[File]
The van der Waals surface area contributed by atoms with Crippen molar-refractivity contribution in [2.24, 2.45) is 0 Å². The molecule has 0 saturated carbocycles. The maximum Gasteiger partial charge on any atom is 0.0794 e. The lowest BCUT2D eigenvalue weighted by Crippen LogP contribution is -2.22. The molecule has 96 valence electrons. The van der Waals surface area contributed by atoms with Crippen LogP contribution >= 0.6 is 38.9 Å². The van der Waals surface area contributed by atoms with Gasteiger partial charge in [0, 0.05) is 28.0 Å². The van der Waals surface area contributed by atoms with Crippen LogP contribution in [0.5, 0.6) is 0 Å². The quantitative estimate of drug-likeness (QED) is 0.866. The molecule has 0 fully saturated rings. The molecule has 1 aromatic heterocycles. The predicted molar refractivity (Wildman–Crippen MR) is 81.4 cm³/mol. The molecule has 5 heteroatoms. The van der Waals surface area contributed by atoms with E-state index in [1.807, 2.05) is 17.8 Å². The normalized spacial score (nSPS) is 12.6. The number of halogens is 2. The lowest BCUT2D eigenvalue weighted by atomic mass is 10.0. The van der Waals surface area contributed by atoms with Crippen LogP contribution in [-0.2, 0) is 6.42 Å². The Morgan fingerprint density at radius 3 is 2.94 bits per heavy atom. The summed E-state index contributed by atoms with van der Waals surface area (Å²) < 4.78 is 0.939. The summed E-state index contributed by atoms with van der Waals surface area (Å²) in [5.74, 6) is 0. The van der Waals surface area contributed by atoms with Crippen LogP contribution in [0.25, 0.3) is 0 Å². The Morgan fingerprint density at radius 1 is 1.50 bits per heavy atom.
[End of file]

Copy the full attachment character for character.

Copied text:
The van der Waals surface area contributed by atoms with Crippen molar-refractivity contribution in [2.24, 2.45) is 0 Å². The molecule has 0 saturated carbocycles. The maximum Gasteiger partial charge on any atom is 0.0794 e. The lowest BCUT2D eigenvalue weighted by Crippen LogP contribution is -2.22. The molecule has 96 valence electrons. The van der Waals surface area contributed by atoms with Crippen LogP contribution >= 0.6 is 38.9 Å². The van der Waals surface area contributed by atoms with Gasteiger partial charge in [0, 0.05) is 28.0 Å². The van der Waals surface area contributed by atoms with Crippen LogP contribution in [0.5, 0.6) is 0 Å². The quantitative estimate of drug-likeness (QED) is 0.866. The molecule has 0 fully saturated rings. The molecule has 1 aromatic heterocycles. The predicted molar refractivity (Wildman–Crippen MR) is 81.4 cm³/mol. The molecule has 5 heteroatoms. The van der Waals surface area contributed by atoms with E-state index in [1.807, 2.05) is 17.8 Å². The normalized spacial score (nSPS) is 12.6. The number of halogens is 2. The lowest BCUT2D eigenvalue weighted by atomic mass is 10.0. The van der Waals surface area contributed by atoms with Crippen LogP contribution in [-0.2, 0) is 6.42 Å². The Morgan fingerprint density at radius 3 is 2.94 bits per heavy atom. The summed E-state index contributed by atoms with van der Waals surface area (Å²) < 4.78 is 0.939. The summed E-state index contributed by atoms with van der Waals surface area (Å²) in [5.74, 6) is 0. The van der Waals surface area contributed by atoms with Crippen LogP contribution in [0.25, 0.3) is 0 Å². The Morgan fingerprint density at radius 1 is 1.50 bits per heavy atom.